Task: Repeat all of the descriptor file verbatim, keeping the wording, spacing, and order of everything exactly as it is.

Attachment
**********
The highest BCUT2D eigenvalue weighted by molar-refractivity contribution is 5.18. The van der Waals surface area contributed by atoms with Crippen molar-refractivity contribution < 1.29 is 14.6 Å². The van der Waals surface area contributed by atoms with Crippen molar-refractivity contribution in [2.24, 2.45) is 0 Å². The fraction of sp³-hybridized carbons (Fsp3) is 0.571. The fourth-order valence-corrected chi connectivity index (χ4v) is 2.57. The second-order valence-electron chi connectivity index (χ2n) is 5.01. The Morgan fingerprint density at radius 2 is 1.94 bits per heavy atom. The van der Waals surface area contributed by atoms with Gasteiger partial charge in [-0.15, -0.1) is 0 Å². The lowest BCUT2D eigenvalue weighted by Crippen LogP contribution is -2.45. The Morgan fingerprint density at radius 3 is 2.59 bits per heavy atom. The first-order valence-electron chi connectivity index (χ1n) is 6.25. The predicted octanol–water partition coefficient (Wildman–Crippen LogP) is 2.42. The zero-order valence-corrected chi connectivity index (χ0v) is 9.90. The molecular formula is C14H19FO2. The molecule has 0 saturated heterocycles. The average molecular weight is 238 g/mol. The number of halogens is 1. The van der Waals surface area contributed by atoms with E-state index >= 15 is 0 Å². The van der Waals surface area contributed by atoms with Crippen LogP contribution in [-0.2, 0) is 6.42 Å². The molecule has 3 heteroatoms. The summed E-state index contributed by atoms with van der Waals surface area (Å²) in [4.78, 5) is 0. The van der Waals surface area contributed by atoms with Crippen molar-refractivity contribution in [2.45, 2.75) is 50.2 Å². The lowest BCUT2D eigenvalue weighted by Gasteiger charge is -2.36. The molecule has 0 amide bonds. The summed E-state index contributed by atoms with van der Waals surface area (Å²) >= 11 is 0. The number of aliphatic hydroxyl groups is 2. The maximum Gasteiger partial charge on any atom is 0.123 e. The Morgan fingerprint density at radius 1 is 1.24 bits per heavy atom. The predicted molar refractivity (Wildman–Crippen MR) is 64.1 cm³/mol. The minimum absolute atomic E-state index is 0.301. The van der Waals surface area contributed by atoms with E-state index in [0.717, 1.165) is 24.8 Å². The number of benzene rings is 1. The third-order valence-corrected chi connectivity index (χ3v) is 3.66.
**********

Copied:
The highest BCUT2D eigenvalue weighted by molar-refractivity contribution is 5.18. The van der Waals surface area contributed by atoms with Crippen molar-refractivity contribution < 1.29 is 14.6 Å². The van der Waals surface area contributed by atoms with Crippen molar-refractivity contribution in [2.24, 2.45) is 0 Å². The fraction of sp³-hybridized carbons (Fsp3) is 0.571. The fourth-order valence-corrected chi connectivity index (χ4v) is 2.57. The second-order valence-electron chi connectivity index (χ2n) is 5.01. The Morgan fingerprint density at radius 2 is 1.94 bits per heavy atom. The van der Waals surface area contributed by atoms with Gasteiger partial charge in [-0.15, -0.1) is 0 Å². The lowest BCUT2D eigenvalue weighted by Crippen LogP contribution is -2.45. The Morgan fingerprint density at radius 3 is 2.59 bits per heavy atom. The first-order valence-electron chi connectivity index (χ1n) is 6.25. The predicted octanol–water partition coefficient (Wildman–Crippen LogP) is 2.42. The zero-order valence-corrected chi connectivity index (χ0v) is 9.90. The molecular formula is C14H19FO2. The molecule has 0 saturated heterocycles. The average molecular weight is 238 g/mol. The number of halogens is 1. The van der Waals surface area contributed by atoms with E-state index >= 15 is 0 Å². The van der Waals surface area contributed by atoms with Crippen LogP contribution in [-0.2, 0) is 6.42 Å². The molecule has 3 heteroatoms. The summed E-state index contributed by atoms with van der Waals surface area (Å²) in [4.78, 5) is 0. The van der Waals surface area contributed by atoms with Crippen molar-refractivity contribution in [2.45, 2.75) is 50.2 Å². The lowest BCUT2D eigenvalue weighted by Gasteiger charge is -2.36. The molecule has 0 amide bonds. The summed E-state index contributed by atoms with van der Waals surface area (Å²) >= 11 is 0. The number of aliphatic hydroxyl groups is 2. The maximum Gasteiger partial charge on any atom is 0.123 e. The Morgan fingerprint density at radius 1 is 1.24 bits per heavy atom. The predicted molar refractivity (Wildman–Crippen MR) is 64.1 cm³/mol. The minimum absolute atomic E-state index is 0.301. The van der Waals surface area contributed by atoms with E-state index in [0.717, 1.165) is 24.8 Å². The number of benzene rings is 1. The third-order valence-corrected chi connectivity index (χ3v) is 3.66.